hot water runs cold after 5 min. Help please!

sumnerhousesf.comFebruary 27, 2011

We have a mystery on our hands so the following is details of our situation. We are having an issue with the hot water in our building. After about five minutes using the shower or any faucet, the hot water turns lukewarm and then cold. At first we thought it was the water heater as the culprit, but it seems to be more complicated than that. I have the best plumbers in San Francisco, but we are all baffled as to what is causing the problem.

The unit is a two bedroom two bath, 1200 ft.� apartment with a high-efficiency State 50 gallon water heater, powering the hot water. During normal use, there should be more than enough hot water for a long shower. In fact, everything worked fine up until recently. The water heater seems to be running fine. The pilot is lit correctly, and it turns on when it needs to. In fact, we recently installed a temperature gauge to measure the water temperature. When the water is off it reads 130�, but when turned on the water goes down to about 100�. In troubleshooting the problem, my plumbers thought it may be a check valve that has gone bad or the thermostatic valve to regulate the water temperature that is attached to the system.

The plumbers replaced the check valve and the thermostatic valve, but the same problem exists. After about five minutes the water temperature will go down to about 100� or less. There is a recirculating pump attached to the system that is also working correctly. The plumbers don't think that has anything to do with the problem since the pump should not affect the water temperature. At any rate, my plumbers believe that there is cold water somehow getting into the system. The water that comes back into the return comes back cooler than it goes out.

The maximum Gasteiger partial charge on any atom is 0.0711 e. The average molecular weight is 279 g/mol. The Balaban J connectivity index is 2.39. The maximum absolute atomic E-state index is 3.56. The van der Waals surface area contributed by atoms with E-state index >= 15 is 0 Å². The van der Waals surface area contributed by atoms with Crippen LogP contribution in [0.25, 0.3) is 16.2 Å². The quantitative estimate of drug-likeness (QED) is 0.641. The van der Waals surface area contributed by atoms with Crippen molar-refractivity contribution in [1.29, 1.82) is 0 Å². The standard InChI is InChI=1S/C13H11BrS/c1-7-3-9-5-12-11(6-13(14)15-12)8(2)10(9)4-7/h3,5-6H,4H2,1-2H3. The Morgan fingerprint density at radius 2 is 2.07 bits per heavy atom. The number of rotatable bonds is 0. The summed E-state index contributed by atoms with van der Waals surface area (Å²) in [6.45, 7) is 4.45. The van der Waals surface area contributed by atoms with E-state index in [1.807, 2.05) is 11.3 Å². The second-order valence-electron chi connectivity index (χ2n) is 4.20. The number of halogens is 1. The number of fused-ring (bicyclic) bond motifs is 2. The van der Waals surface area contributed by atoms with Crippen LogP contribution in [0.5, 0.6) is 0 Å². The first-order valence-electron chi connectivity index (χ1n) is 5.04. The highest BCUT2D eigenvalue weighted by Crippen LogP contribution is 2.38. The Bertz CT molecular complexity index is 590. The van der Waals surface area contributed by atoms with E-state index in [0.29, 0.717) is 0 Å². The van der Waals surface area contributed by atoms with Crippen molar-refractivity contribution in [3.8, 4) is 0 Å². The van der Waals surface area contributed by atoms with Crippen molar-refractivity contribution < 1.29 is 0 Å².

In addition to all of this, we have an automatic washing machine shutoff valve installed in the laundry room. My plumbers now suspect that this is actually the culprit. Somehow this unit has gone bad as is allowing cold water back into the system. You can see details of the Watts unit we have installed here:

To make things more complicated, the 50 gallon water heater also powers a radiant heat floor system to heat the house. This is a closed looped system and should not necessarily affect the water temperature of the fixtures.

Here is where the mystery becomes more interesting. The building is a two unit building, and each unit has a separate but identical plumbing system each using a 50 gallon state water heater. I recently realized that we are having the same issue in both units! Is it possible that in both units the automatic washing machine shut off is causing the problem? Or is there something else causing this issue? If anyone has any ideas or experience with something similar we would love your help on this. If anything, this could serve to help someone in the future with the same problem. Thanks!

Here is a link that might be useful:

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Diagnostic rule #2... eliminate one thing at a time until the problem is found.

It should be easy enough to remove the washer valve from the system and know if that is the problem.

I remember reading of a similar problem somewhere and it was an automatic washer shut-off valve that caused the problem.

    Bookmark   February 27, 2011 at 6:55PM
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If the radiant heat switches on depending on it's size, it will suck the heat out of the tank quickly. Being probably only 40,000 Btus, most likely it can't keep up. Poor mans combined radiant heat with domestic hot water off one tank is a lousy and potentially unsafe system.

    Bookmark   February 27, 2011 at 9:58PM
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How old is the heater? Could sediments and very cold outside temps be a contributing factor?